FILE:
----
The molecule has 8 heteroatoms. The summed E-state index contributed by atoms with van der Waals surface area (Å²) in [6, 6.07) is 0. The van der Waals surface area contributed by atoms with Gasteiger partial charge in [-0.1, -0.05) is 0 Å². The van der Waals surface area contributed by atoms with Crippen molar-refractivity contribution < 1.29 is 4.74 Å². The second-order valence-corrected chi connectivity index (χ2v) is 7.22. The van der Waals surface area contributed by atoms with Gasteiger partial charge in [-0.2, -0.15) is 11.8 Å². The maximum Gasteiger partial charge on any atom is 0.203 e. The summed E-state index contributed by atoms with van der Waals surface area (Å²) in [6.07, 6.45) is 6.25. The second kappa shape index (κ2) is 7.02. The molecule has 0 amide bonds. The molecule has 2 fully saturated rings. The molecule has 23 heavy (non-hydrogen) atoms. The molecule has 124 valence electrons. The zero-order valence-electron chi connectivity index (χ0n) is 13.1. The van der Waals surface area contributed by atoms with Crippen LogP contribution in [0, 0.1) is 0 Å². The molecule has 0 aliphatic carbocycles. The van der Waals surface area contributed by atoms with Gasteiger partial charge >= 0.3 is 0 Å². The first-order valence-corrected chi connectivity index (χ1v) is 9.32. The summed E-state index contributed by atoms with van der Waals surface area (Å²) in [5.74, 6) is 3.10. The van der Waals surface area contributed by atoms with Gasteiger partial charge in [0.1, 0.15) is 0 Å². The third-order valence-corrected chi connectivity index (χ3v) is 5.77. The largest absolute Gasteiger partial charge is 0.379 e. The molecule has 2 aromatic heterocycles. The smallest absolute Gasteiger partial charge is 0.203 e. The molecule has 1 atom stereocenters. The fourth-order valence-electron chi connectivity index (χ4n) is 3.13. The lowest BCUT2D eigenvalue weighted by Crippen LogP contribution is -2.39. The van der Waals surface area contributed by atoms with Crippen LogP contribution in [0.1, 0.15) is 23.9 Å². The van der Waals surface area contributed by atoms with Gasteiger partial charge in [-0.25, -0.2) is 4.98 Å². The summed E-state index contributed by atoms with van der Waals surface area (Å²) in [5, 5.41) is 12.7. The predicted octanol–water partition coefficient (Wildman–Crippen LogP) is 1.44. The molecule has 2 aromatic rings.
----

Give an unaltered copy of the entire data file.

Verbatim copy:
The molecule has 8 heteroatoms. The summed E-state index contributed by atoms with van der Waals surface area (Å²) in [6, 6.07) is 0. The van der Waals surface area contributed by atoms with Gasteiger partial charge in [-0.1, -0.05) is 0 Å². The van der Waals surface area contributed by atoms with Crippen molar-refractivity contribution < 1.29 is 4.74 Å². The second-order valence-corrected chi connectivity index (χ2v) is 7.22. The van der Waals surface area contributed by atoms with Gasteiger partial charge in [-0.2, -0.15) is 11.8 Å². The maximum Gasteiger partial charge on any atom is 0.203 e. The summed E-state index contributed by atoms with van der Waals surface area (Å²) in [6.07, 6.45) is 6.25. The second kappa shape index (κ2) is 7.02. The molecule has 0 amide bonds. The molecule has 2 fully saturated rings. The molecule has 23 heavy (non-hydrogen) atoms. The molecule has 124 valence electrons. The zero-order valence-electron chi connectivity index (χ0n) is 13.1. The van der Waals surface area contributed by atoms with Crippen LogP contribution in [0, 0.1) is 0 Å². The molecule has 0 aliphatic carbocycles. The van der Waals surface area contributed by atoms with Gasteiger partial charge >= 0.3 is 0 Å². The first-order valence-corrected chi connectivity index (χ1v) is 9.32. The summed E-state index contributed by atoms with van der Waals surface area (Å²) in [5.74, 6) is 3.10. The van der Waals surface area contributed by atoms with Gasteiger partial charge in [0.1, 0.15) is 0 Å². The third-order valence-corrected chi connectivity index (χ3v) is 5.77. The largest absolute Gasteiger partial charge is 0.379 e. The molecule has 2 aromatic heterocycles. The smallest absolute Gasteiger partial charge is 0.203 e. The molecule has 1 atom stereocenters. The fourth-order valence-electron chi connectivity index (χ4n) is 3.13. The lowest BCUT2D eigenvalue weighted by Crippen LogP contribution is -2.39. The van der Waals surface area contributed by atoms with Crippen LogP contribution in [0.1, 0.15) is 23.9 Å². The van der Waals surface area contributed by atoms with Gasteiger partial charge in [-0.25, -0.2) is 4.98 Å². The summed E-state index contributed by atoms with van der Waals surface area (Å²) in [5, 5.41) is 12.7. The predicted octanol–water partition coefficient (Wildman–Crippen LogP) is 1.44. The molecule has 2 aromatic rings.